While the race has been on for awhile to regulate sports betting at the state level, the pack broke into a sprint on May 14 when the US Supreme Court declared the federal law banning the practice unconstitutional when they ruled on Murphy v. NCAA. With the demise of the Professional and Amateur Sports Protection Act of 1992, sometimes referred to as PASPA or the Bradley Act, after one of the bill’s authors, there’s a flurry of market activity and headway being made in some states.

Paddy Power Betfair snapped up FanDuel, one of the top fantasy sports operators this week for an undisclosed price that includes equity from their US operations and a $158 million cash payment to fund the new operation and pay down about $76 million of FanDuel’s debt.

Stocks took a leap on the news as well, with Latest Casino Bonuses reporting William Hill experiencing a 10.5% increase in value and Paddy Power up 9.4% prior to the FanDuel announcement. GVC Holdings saw a modest 6% rise in stock prices while it looked like 888 Holdings was the one to get into early with a 14% improvement. 888 already operates an online casino in New Jersey, the state that was responsible for the case overturning the Bradley Act.

Some analysts are saying, not so fast, though. While the Unlawful Internet Gambling Enforcement Act of. 2006 (UIGEA) shouldn’t have any effect on sports betting operators, as the bill didn’t create any new laws, payment processors may have a hard time facilitating transactions due to guidance from the Federal Reserve suggesting Internet gambling businesses should be licensed as well as code card transactions as gambling. Where that gets sticky is due to The Interstate Wire Act of 1961, which appeals courts and the US Department of Justice have said relates only to sports betting.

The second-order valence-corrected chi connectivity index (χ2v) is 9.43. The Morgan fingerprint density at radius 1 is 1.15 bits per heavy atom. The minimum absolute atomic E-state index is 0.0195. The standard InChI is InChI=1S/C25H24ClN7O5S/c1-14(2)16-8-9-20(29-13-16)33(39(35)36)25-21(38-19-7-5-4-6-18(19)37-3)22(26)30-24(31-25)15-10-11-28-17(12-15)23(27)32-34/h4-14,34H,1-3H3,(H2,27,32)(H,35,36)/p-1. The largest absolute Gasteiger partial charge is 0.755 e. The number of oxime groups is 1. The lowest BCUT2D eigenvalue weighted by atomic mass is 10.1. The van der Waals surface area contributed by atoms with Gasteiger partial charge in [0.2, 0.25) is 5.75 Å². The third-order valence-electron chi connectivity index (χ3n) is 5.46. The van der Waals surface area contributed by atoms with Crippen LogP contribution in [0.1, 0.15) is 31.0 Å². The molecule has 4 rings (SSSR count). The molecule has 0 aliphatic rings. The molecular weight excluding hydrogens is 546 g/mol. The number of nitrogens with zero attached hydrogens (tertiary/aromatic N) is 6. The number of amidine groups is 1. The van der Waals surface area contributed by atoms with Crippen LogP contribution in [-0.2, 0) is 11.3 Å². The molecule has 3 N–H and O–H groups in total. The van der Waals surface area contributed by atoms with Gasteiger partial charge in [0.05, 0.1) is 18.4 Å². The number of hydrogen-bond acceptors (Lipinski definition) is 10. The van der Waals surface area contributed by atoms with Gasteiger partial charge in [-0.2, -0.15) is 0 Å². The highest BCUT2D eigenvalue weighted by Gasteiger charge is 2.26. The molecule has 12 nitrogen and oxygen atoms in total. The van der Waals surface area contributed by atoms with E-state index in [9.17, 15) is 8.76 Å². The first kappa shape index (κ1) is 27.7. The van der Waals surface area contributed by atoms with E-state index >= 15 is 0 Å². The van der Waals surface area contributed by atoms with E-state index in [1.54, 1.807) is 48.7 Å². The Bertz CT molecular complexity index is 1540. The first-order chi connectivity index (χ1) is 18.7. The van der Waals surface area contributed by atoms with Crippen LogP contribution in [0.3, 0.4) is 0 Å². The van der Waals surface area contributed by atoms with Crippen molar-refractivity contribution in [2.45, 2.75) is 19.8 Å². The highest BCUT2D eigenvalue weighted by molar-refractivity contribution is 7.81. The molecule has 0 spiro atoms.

In the absence of federal regulations, specifically allowing sports betting, each state will only be allowed to offer wagering within their own borders, as Nevada, New Jersey, and Delaware already do with online casino sites. Strangely enough, after the DOJ’s 2011 opinion that, “interstate transmissions of wire communications that do not relate to a ‘sporting event or contest’ fall outside the reach of the Wire Act,” the only states to legalize online betting have done so with strict intrastate restrictions. Presumably, interstate casino gambling should be legal with only sports betting restricted to people inside the border of a regulated state.

The opinion, written by Assistant Attorney General Virginia Seitz in response to inquiries from the New York and Illinois lotteries about whether they could sell lottery tickets online inside their own states can be found here in PDF format.

In Washington, Rep. Frank Pallone, D-N.J., introduced a bill late last year to replace PASPA. No hearings have been scheduled.  Retiring Sen. Orrin Hatch R-Utah was quick to introduce legislation on the heals of the recent Supreme Court decision. Hatch was one of the original sponsors of PASPA, and used the word “integrity” in his statement on the bill, in what is seen by some as a dog whistle to the NCAA and other sports leagues that the legislation will include a gambling tax or “integrity fee” with one percent of each bet going directly to the leagues. The fee has not proved very popular with state lawmakers so they have taken their lobbying effort to the nation’s capital.

Stay tuned for more news and updates as some of the 20 states that already have legislation in the works and others that may introduce sports betting bills in the near future announce developments.

Developments in US sports betting was last modified: May 24th, 2018 by Lars Jones